How AI increases your organisation’s fraud risk

18 June 2024 - Tim O'Connor

The benefits and risks of the increasing use of Artificial Intelligence in all parts of life is becoming the source of lively and varied debate. Tim O’Connor, Audit Partner, shares his top tips on how owners of businesses can keep their team alert, aware and protected.

In areas such as education there is now an acceptance that it exists as a tool and there needs to be ways to police but also embrace it. As ever our entrepreneurial Higher Education sector will be leading from the front in this area in both the development and assimilation into our normal lives of AI. Apple is now adopting an interface with ChatGPT to enhance its Siri offering, it is going to be impossible to avoid the growth and development of AI.

However, alongside the benefits of such tools there will always be people looking to utilise them for more nefarious purposes. The rise of cybercrime and its global nature is rightly a concern for all businesses, charities and education providers. There is a genuine (and correct) concern that legitimate business is always one step behind the fraudsters, with patches and fixes for exploits only put in place once the danger is uncovered.

It should be remembered that some cybercrime is just a way of carrying out the good, old-fashioned frauds such as payment diversion, procurement fraud and various others electronically. As the reliance on physical post reduces the fraudsters must make use of the electronic equivalents. The enhanced risk being around the relative lack of security of the electronic over the physical, or at least the ease of targeting and the large store of information within the mailbox.

We have all become used to phishing e-mails, the shame and vilification of clicking on a link we shouldn’t have done. The online training course which acts as the modern-day equivalent of being put in the stocks and having rotten vegetables hurled at you. But there is a reason that organisations take the training and reminders so seriously. Endpoint user attacks are used as the key tool to test system weakness and then move onto more targeted attacks, such as data theft (the recent issue for Ticketmaster) or ransomware and denial of service attacks (such as suffered by a supplier to the NHS).

These endpoint user attacks are being attempted all the time with phishing e-mails being the most common of these. In the Cyber Breach Survey 2024, issued by the Office for Statistics, 84% of businesses included in the survey reported being the subject of phishing attacks. Perhaps more worryingly the other 16% just hadn’t noticed. Of the 84% that had been suffering from phishing attacks, 22% reported that this ended up with them being victims of cybercrime. So, the risk for all organisation continues to be ‘who is the weakest link’ and hence the dummy e-mails, the training and the constant reminders to be alert.

Another risk around e-mail use is the cloning (or spoofing) of e-mails from ‘other’ team members requesting that they need money urgently. These have become increasingly common, and I know I receive fairly regularly requests for funds for both colleagues and clients for emergency funds. Whilst my generosity knows few limits, I am yet to succumb to such a request.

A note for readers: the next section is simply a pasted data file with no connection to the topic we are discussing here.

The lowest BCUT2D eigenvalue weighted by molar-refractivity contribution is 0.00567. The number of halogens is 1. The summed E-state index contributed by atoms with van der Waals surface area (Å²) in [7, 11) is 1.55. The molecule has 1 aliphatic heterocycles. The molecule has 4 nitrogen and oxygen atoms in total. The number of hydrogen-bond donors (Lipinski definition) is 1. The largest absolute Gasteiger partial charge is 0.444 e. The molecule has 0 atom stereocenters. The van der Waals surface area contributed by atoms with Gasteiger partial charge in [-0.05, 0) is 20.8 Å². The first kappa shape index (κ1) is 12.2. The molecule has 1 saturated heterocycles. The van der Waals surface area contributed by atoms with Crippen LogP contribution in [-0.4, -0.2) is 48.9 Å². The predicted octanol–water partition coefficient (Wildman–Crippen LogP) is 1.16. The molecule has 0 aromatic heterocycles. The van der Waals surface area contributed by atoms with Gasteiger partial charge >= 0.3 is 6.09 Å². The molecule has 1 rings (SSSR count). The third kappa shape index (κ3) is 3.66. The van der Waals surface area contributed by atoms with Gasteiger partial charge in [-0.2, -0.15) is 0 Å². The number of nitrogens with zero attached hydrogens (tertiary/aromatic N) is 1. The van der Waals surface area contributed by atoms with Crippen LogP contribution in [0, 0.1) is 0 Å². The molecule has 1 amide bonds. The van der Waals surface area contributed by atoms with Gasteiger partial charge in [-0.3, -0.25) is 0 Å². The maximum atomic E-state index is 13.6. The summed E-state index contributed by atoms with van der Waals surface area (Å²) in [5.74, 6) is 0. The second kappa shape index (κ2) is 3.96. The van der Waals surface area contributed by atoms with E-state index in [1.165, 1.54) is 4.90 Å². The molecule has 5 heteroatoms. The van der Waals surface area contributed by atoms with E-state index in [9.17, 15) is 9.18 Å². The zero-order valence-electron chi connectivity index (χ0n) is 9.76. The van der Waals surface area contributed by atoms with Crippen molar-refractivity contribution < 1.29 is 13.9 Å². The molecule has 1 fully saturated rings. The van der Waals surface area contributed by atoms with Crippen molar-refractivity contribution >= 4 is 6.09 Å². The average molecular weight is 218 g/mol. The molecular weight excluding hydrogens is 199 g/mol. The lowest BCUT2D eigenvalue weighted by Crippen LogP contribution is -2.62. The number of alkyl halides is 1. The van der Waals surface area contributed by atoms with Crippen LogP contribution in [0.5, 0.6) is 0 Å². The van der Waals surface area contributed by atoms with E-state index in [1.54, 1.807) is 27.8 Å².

I have run training courses for finance teams on fraud and cyber fraud and one of the key reminders around cloning of e-mails and phishing attacks generally is that they are fairly blunt tools. The source e-mail is not the one displayed (hover the cursor over the address to see where is has really come from) and the language used is inconsistent with the individual or contains basic mistakes. These made it relatively easy to debunk such e-mails, as long as you think sceptically about them in the first place.

This is where AI and deep fake technology is starting to make these types of attack more dangerous. AI is now being used to learn writing styles, to make requests appear to be in the correct ‘voice’ and therefore more believable. It may make finding the source address harder and therefore taking one of the tools for discovery away.  When phishing attacks have been successful the machine learning will mean that lessons will be learnt, and the more successful techniques rolled out more widely and more quickly. We will continue to be increasingly reactive to these challenges, risk increasing and mitigations becoming more difficult to find. More attacks will be successful before the fixes and patches can be applied.

So, as owners and managers of organisations we have to keep ensuring that we invest in our cyber security, keep training and reminding our people and ensure that the basics are never forgotten. It is important to remain sceptical of electronic communication, always check requests outside of the e-mail communication flow (ring from a number not included on the mail footers etc.), keep up to date and share knowledge, always be suspicious of attachments and whatever you do, don’t click on the links!

As part of their annual audit process, your external auditor will review and assess the design and implementation of identified controls in your business. This will include consideration of areas most susceptible to fraud, reporting back to you on their findings.  If you are interested in discussing this further, please email or call 0330 058 6559.

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